The Twist is perfectly configured

Cancer of the Clever Weaver

The twists and turns in movies generally range from shocking yet satisfying to woefully underdeveloped, and the main reason is the way a filmmaker sets up his pockets. Pockets refer to exhibition pieces and storytelling devices that prepare both characters and audience for a twist later in a movie. Best twists ever used, from the fact that Norman Bates’ mother is never seen onscreen, to George Taylor’s silly assumption that he landed on another planet in the original. Planet of the Apes. Pockets are how you provide audiences with subtle seeds that not all is what it seems, and without them you leave viewers in the dark as to whether a startling reveal awaits them at the end. of their experience.

Related: Why Malignant Reviews Are So Mixed

Smart provides clues about the twist skillfully and without overestimating their importance. The film opens with a scene that looks like it came straight out of a sci-fi movie, with a team of scientists and medics attacked by a horrific creature that we later find out is actually Gabriel attached to Madison. The first time we properly meet Madison, we see her getting attacked by her boyfriend, and at first glance it looks like a character and relationship setup, but in reality, this is the event that inadvertently wakes up. Gabriel. The film also tells us that Madison had three miscarriages, a plot point that comes full circle later when Madison’s foster sister, Sydney, reveals to her that her miscarriages were the result of Gabriel feeding on her. his sister to maintain herself. While the turn of this cult film is certainly a shock, it lands well as it has been reinforced by all the writing that came before it, and even by subtle technical clues like the way “Gabriel” walks and runs during. set pieces.

He kisses the horror genre camp

Smart when did Gabriel come back

Now more than ever, the horror genre is experiencing a rebirth on screen (driven by films like Hereditary, The Witch, and even new releases like this year The night house and Candy) that seeks to juxtapose supernatural and otherworldly terrors with everyday horrors such as grief and institutional oppression. While horror has always explored social commentary, what sets this new wave apart is a sense of grounding – they feel serious and take themselves seriously. And while there is absolutely nothing wrong with that, the horror films of the 1970s and 1980s reveled in a camp feeling; the movies were violent and scary, but they were also over the top and over the top in a way that befitted the genre. Compare a movie like the original Suspiria to its 2018 remake: Both are good movies, but only the original embraces the country side of the horror genre.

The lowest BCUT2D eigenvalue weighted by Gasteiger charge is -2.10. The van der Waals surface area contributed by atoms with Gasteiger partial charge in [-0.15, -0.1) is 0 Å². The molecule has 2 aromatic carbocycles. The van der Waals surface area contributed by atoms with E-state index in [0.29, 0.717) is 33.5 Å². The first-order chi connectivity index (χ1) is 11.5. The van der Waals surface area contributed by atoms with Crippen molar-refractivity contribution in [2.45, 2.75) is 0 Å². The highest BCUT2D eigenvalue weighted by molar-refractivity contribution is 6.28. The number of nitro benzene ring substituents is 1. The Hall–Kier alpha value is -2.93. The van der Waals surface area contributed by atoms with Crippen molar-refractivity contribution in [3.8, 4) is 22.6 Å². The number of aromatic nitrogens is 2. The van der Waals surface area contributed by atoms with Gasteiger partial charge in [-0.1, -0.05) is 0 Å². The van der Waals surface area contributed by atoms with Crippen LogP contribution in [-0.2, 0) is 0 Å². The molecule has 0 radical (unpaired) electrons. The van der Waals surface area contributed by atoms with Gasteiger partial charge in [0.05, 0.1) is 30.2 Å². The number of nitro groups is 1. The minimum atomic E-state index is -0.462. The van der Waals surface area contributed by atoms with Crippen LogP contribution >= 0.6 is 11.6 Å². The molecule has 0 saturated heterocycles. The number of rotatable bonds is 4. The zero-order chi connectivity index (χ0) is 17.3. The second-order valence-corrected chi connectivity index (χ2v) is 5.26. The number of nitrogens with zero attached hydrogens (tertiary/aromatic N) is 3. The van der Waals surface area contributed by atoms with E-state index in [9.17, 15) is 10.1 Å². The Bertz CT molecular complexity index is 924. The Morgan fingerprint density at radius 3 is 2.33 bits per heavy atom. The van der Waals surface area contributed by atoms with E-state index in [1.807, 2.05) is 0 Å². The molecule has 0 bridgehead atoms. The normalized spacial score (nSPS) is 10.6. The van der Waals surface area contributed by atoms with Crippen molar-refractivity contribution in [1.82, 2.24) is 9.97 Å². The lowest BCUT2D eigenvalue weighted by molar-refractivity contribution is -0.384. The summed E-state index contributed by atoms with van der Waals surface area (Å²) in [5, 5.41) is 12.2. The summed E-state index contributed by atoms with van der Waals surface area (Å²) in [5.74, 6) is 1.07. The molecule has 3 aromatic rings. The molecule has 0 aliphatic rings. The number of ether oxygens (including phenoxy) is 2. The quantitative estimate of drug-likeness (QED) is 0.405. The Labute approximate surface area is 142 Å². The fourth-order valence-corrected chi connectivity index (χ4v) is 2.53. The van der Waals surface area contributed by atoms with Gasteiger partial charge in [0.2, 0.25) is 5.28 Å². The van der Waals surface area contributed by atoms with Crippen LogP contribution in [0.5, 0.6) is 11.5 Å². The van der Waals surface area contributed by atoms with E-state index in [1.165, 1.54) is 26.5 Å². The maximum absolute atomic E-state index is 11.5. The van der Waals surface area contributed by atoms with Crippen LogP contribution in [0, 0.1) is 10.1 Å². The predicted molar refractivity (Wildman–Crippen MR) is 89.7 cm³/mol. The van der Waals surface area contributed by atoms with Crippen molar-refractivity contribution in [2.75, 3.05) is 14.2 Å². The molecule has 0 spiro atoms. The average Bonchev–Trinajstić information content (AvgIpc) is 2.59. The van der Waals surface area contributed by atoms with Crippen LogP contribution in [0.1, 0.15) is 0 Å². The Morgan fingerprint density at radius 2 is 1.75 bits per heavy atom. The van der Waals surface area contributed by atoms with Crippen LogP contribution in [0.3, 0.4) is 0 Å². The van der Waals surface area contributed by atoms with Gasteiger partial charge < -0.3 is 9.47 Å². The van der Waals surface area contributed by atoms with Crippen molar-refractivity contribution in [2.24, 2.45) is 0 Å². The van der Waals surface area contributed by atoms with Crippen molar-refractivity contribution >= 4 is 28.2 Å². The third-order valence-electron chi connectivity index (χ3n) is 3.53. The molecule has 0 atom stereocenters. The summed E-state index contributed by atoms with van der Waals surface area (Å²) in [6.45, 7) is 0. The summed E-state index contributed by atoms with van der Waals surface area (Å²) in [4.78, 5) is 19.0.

Smart twist works because the whole movie is soaked in camp – from bombastic lighting installations to clenched-fisted performances, everything in the movie is designed to sound bizarre and almost dreamlike. Even the film’s soundtrack seems ironic, as if James Wan wants his audiences to understand that the film is also meant to be fun while being terrifying. Gabriel’s reveal would be implausible in another more serious horror film, but here it manages to shock viewers while also fitting in perfectly with the elevated world that has already been laid out for audiences. In a world where people often complain that Hollywood is running out of original ideas, Smart twist manages to honor the horror classics that came before it, while also standing out as a rare example of true visionary cinema and stylistic integrity.

More: Is Malignant A Bad Movie? Was that supposed to be a joke?